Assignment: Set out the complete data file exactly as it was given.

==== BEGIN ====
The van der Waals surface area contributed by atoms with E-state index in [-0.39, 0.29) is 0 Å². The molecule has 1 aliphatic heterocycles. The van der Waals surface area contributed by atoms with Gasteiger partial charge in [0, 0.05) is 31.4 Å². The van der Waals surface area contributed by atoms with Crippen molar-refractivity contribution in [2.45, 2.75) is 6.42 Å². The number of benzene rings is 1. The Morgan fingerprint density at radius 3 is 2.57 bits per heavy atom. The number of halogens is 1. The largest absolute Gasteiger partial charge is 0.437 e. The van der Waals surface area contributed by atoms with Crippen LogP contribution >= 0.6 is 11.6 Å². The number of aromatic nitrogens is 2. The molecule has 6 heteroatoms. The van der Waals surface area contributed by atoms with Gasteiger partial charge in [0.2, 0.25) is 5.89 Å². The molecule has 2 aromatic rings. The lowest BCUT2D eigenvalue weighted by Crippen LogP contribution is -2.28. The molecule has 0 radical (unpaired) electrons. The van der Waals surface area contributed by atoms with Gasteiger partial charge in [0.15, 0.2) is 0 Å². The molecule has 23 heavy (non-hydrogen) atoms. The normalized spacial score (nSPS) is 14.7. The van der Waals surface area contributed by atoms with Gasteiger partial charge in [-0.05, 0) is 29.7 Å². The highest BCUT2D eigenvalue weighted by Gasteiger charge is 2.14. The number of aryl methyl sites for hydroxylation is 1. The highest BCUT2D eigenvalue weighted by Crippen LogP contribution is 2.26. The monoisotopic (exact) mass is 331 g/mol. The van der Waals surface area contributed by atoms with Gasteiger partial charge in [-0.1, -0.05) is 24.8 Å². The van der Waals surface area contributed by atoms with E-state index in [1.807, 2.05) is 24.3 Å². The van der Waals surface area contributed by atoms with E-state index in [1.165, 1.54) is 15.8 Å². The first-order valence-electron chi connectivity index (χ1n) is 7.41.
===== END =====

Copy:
The van der Waals surface area contributed by atoms with E-state index in [-0.39, 0.29) is 0 Å². The molecule has 1 aliphatic heterocycles. The van der Waals surface area contributed by atoms with Gasteiger partial charge in [0, 0.05) is 31.4 Å². The van der Waals surface area contributed by atoms with Crippen molar-refractivity contribution in [2.45, 2.75) is 6.42 Å². The number of benzene rings is 1. The Morgan fingerprint density at radius 3 is 2.57 bits per heavy atom. The number of halogens is 1. The largest absolute Gasteiger partial charge is 0.437 e. The van der Waals surface area contributed by atoms with Crippen LogP contribution >= 0.6 is 11.6 Å². The number of aromatic nitrogens is 2. The molecule has 6 heteroatoms. The van der Waals surface area contributed by atoms with Gasteiger partial charge in [0.2, 0.25) is 5.89 Å². The molecule has 2 aromatic rings. The lowest BCUT2D eigenvalue weighted by Crippen LogP contribution is -2.28. The molecule has 0 radical (unpaired) electrons. The van der Waals surface area contributed by atoms with Gasteiger partial charge in [0.15, 0.2) is 0 Å². The molecule has 23 heavy (non-hydrogen) atoms. The normalized spacial score (nSPS) is 14.7. The van der Waals surface area contributed by atoms with Gasteiger partial charge in [-0.05, 0) is 29.7 Å². The highest BCUT2D eigenvalue weighted by Gasteiger charge is 2.14. The number of aryl methyl sites for hydroxylation is 1. The highest BCUT2D eigenvalue weighted by Crippen LogP contribution is 2.26. The monoisotopic (exact) mass is 331 g/mol. The van der Waals surface area contributed by atoms with Gasteiger partial charge in [-0.1, -0.05) is 24.8 Å². The van der Waals surface area contributed by atoms with E-state index in [1.807, 2.05) is 24.3 Å². The van der Waals surface area contributed by atoms with E-state index in [1.165, 1.54) is 15.8 Å². The first-order valence-electron chi connectivity index (χ1n) is 7.41.